While I continue to ponder that, here are some metal albums I enjoyed in 2019. I’m not going to rank them, because as I said earlier, I kind of just want to enjoy them and have that be enough. (Also because this obsession with making music a competition feels dumber and dumber every year.) I’ll try to put my own thoughts down for some of the listed albums, but most will have blurbs linked from other writers here at the site. Because here’s the thing: there are a lot of folks at Nine Circles who still live, eat and breathe this stuff, and who still put the effort in to writing about it. Chances are, you’d be much better suited to reading their thoughts about an album than my own.

So now – after 750+ words from the guy who claims not to like writing that much anymore – let’s jump in…

Alcest – Spiritual Instinct

From Chris’ Best of 2019 Honorable Mentions list:

“More assured in its aggression than Kodama, there’s an urgency to tracks like “Protection” and “Sapphire” that felt missing on the previous two albums, and Neige indeed brings back the screaming in an organic, natural way that doesn’t feel like a betrayal to the direction his music has taken since the shoegaze pop of Shelter.”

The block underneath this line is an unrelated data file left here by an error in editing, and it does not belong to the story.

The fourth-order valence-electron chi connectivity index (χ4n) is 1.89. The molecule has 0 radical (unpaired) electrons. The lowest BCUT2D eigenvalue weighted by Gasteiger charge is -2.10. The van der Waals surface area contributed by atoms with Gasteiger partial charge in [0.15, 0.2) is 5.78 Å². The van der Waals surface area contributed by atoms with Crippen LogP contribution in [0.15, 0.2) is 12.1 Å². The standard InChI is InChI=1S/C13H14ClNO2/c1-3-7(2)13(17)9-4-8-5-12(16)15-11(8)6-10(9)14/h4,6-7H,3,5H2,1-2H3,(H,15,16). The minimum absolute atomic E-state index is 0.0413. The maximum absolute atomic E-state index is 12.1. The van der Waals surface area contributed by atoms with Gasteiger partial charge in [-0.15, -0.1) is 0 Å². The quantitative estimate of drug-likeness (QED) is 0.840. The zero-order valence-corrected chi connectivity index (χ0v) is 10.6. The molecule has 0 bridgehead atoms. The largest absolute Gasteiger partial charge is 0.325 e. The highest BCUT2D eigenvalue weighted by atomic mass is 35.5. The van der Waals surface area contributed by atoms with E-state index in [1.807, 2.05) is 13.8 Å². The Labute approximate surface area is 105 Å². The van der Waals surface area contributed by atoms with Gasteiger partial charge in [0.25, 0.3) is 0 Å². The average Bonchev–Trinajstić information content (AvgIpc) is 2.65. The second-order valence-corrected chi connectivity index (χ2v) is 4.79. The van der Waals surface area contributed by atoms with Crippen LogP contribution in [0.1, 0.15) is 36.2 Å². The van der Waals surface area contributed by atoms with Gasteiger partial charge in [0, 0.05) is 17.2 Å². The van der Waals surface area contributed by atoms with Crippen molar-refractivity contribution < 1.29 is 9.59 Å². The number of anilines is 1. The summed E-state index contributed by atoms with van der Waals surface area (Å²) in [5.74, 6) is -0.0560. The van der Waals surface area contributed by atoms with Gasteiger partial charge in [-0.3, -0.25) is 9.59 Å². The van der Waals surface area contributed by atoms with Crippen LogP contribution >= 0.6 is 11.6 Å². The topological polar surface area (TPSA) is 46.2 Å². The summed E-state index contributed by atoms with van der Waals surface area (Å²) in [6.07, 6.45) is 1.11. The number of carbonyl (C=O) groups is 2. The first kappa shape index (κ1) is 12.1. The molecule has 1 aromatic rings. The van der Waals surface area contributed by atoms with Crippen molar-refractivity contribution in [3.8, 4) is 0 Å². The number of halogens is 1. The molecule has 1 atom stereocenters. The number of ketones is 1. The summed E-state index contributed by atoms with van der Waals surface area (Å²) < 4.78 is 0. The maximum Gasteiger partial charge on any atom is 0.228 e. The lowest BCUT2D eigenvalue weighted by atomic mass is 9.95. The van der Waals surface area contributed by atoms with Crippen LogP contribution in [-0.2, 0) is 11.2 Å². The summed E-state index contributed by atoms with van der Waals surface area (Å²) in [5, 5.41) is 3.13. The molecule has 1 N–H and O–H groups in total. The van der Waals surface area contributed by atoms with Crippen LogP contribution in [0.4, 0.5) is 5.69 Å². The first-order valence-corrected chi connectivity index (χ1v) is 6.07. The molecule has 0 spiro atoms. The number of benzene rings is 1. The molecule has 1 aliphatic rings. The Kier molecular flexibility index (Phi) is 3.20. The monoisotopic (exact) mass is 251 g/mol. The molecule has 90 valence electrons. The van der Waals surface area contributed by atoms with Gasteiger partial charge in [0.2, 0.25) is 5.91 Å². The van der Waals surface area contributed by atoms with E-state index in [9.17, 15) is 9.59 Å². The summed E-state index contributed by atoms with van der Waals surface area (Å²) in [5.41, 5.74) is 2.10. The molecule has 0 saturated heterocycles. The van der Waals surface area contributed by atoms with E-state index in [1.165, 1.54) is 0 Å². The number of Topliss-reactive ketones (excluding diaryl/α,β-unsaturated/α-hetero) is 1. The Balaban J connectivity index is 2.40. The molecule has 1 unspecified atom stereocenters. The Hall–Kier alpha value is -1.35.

Astronoid – Astronoid

From Charles’ Best of 2019 list:

[Astronoid] has an ebb and flow, and gives you room to breath between the epic riffs and unparalleled vocals. It’s a more mature and musical album than Air, and is all the better for it.”

Blood Incantation – Hidden History of the Human Race

From Vince’s November 22 edition of Receiving the Evcharist:

“A love letter to death metal, from death metal, while simultaneously showing where the future of the genre lies”

Candlemass – The Door to Doom

From me, literally writing this just now: